Computer systems management within modern enterprises and networks can include the use of tools and techniques for discovering attributes of the respective sub-systems in the network. Security tasks and management can be performed, for example, by assigning and enforcing security policies against devices in the network. Policies can be assigned to particular devices based on known attributes of the devices, for instance. Further, gaining access to and/or communicating with various devices in a network can include software-based tools configured to enable communication of various data between different operating systems and devices. Further, software-based agents can be installed on various devices within a system to provide administrators with the ability to inspect, control, and perform tasks on the devices, including security-related tasks. Traditionally, software-based agents are installed through the operating system of the host device, and the operating system is booted when the agent is active and able to communicate with management services utilizing and performing tasks through the agent. In such instances, management of the host device can be considered dependent on the presence (and operability) of the host device's operating system and/or the presence and operability (and security) of the installed agent.

BRIEF DESCRIPTION OF THE DRAWINGS

FIG. 1 is a simplified schematic diagram of an example computing system including system devices having hardware-based management controllers in accordance with at least one embodiment;

FIG. 2 is a simplified block diagram of an example computing system including an example domain manager adapted to interact with hardware-based management controllers on one or more system devices within the system in accordance with at least one embodiment;

FIG. 3 is a simplified block diagram illustrating interactions between an example system device and a plurality of different domains in accordance with at least one embodiment;

FIGS. 4A-4C are simplified flow diagrams illustrating example interactions between an example domain manager and an example system device having a hardware-based management controller in accordance with at least one embodiment;

FIG. 5A is a simplified flow diagram illustrating interactions between an example system device having a hardware-based management controller and a plurality of example domain managers in accordance with at least one embodiment;

FIG. 5B is a simplified block diagram illustrating generation of a secure identifier for an example system device in accordance with at least one embodiment;

FIG. 6A is a simplified flow diagram illustrating negotiation of an example secure channel between an example system device and an example domain manager in accordance with at least one embodiment;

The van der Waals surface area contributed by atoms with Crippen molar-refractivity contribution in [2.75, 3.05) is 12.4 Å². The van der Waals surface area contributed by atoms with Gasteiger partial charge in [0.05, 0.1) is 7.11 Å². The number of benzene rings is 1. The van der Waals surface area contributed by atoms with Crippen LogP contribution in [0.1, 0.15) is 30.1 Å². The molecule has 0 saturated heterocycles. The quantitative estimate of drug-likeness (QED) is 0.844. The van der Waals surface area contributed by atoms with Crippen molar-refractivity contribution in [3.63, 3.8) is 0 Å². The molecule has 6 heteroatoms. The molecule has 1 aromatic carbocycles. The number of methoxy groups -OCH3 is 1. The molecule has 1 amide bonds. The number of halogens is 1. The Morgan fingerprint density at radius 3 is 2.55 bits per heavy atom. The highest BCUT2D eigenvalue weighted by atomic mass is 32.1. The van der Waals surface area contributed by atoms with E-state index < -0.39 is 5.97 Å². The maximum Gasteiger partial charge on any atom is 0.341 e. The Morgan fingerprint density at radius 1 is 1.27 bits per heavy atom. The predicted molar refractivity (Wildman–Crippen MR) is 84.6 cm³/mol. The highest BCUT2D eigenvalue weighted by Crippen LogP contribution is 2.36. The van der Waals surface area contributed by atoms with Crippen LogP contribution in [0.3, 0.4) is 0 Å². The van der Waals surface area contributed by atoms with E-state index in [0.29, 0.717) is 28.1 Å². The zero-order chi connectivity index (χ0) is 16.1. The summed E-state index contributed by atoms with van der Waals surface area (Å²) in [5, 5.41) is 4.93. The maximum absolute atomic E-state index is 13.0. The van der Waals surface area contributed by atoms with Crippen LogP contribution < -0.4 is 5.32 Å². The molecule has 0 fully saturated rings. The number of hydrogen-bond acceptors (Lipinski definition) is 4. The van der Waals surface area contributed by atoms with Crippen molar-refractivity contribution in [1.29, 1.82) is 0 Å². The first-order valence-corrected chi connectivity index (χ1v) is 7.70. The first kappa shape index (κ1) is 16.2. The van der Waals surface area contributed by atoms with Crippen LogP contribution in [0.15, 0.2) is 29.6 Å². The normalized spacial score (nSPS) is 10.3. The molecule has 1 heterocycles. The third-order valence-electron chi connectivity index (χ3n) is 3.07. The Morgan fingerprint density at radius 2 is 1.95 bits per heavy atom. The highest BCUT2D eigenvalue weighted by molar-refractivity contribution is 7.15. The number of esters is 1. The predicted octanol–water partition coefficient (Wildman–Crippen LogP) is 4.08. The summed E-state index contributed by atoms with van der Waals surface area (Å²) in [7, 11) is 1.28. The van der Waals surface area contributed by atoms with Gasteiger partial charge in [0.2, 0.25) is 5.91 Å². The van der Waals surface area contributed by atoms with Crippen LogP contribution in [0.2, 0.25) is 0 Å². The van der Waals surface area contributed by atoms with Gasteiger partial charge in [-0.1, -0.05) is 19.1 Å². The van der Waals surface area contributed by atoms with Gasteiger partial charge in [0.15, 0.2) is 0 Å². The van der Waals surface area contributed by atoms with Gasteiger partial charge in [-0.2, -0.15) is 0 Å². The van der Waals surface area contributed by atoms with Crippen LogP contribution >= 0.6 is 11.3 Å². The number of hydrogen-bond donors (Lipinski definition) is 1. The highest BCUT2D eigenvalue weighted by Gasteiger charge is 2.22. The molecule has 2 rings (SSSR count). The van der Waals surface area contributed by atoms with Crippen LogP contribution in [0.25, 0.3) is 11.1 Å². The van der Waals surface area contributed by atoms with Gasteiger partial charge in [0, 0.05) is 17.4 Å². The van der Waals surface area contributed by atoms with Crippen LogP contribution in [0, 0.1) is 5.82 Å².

FIG. 6B is a simplified flow diagram illustrating interactions between an example system device having a hardware-based management controller and a plurality of example domain managers in accordance with at least one embodiment;

FIG. 7A is a simplified flow diagram illustrating interactions between an example domain manager and an example system device having a hardware-based management controller in accordance with at least one embodiment;

FIG. 7B is a simplified block diagram illustrating an example secure container in accordance with at least one embodiment;

FIGS. 8A-8F are simplified flowcharts illustrating example techniques for managing one or more system devices having hardware-based management controllers in accordance with at least some embodiments.

Like reference numbers and designations in the various drawings indicate like elements.

DETAILED DESCRIPTION OF EXAMPLE EMBODIMENTS

FIG. 1 is a simplified block diagram illustrating an example computing environment 100 including a plurality of system devices (e.g., 102, 105, 106, 118, 120, 122, 128, 130, 132, 135) capable of interacting with various computing system, networks, or environments (or “domains”) (e.g., 108, 110, 112, 115). Some system devices can include a secured hardware-based management controller (e.g., 125a-125i) permitting secure generation and communication of secure identifiers for the system device that can be used in hardware-to-hardware communications and transactions (e.g., circumventing operating system control of the system device) between the secured hardware-based management controller (e.g., 125a-125i) and backend services, such as services of domains 108, 110, 112, 115, over one or more networks, including wide-area networks (WANs) such as the Internet (e.g., 116). In some implementations, hardware-to-hardware communication can take place out-of-band via channels independent or outside the control of the system device's (e.g., 102, 105, 106, 118, 120, 122, 128, 130, 132, 135) operating system.